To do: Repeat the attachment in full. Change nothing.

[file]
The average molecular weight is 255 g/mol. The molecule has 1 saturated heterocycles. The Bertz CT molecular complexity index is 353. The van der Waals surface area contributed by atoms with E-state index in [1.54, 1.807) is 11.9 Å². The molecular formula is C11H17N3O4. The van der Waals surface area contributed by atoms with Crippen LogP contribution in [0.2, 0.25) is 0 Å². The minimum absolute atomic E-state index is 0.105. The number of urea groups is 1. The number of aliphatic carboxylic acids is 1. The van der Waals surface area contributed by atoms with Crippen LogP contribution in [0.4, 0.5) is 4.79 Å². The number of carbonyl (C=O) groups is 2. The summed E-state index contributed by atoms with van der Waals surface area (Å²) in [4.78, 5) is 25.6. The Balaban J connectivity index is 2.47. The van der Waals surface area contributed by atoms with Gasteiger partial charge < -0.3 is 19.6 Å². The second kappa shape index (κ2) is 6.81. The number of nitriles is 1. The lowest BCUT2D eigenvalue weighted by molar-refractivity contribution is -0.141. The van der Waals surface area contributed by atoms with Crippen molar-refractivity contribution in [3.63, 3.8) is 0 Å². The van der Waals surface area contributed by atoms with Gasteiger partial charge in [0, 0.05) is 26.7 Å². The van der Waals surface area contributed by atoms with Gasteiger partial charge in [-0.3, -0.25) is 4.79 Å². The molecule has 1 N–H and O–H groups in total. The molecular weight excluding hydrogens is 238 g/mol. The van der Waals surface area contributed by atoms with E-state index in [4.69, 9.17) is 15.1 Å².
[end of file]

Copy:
The average molecular weight is 255 g/mol. The molecule has 1 saturated heterocycles. The Bertz CT molecular complexity index is 353. The van der Waals surface area contributed by atoms with E-state index in [1.54, 1.807) is 11.9 Å². The molecular formula is C11H17N3O4. The van der Waals surface area contributed by atoms with Crippen LogP contribution in [0.2, 0.25) is 0 Å². The minimum absolute atomic E-state index is 0.105. The number of urea groups is 1. The number of aliphatic carboxylic acids is 1. The van der Waals surface area contributed by atoms with Crippen LogP contribution in [0.4, 0.5) is 4.79 Å². The number of carbonyl (C=O) groups is 2. The summed E-state index contributed by atoms with van der Waals surface area (Å²) in [4.78, 5) is 25.6. The Balaban J connectivity index is 2.47. The van der Waals surface area contributed by atoms with Gasteiger partial charge < -0.3 is 19.6 Å². The second kappa shape index (κ2) is 6.81. The number of nitriles is 1. The lowest BCUT2D eigenvalue weighted by molar-refractivity contribution is -0.141. The van der Waals surface area contributed by atoms with Crippen molar-refractivity contribution in [3.63, 3.8) is 0 Å². The van der Waals surface area contributed by atoms with Gasteiger partial charge in [0, 0.05) is 26.7 Å². The van der Waals surface area contributed by atoms with Gasteiger partial charge in [-0.3, -0.25) is 4.79 Å². The molecule has 1 N–H and O–H groups in total. The molecular weight excluding hydrogens is 238 g/mol. The van der Waals surface area contributed by atoms with E-state index in [4.69, 9.17) is 15.1 Å².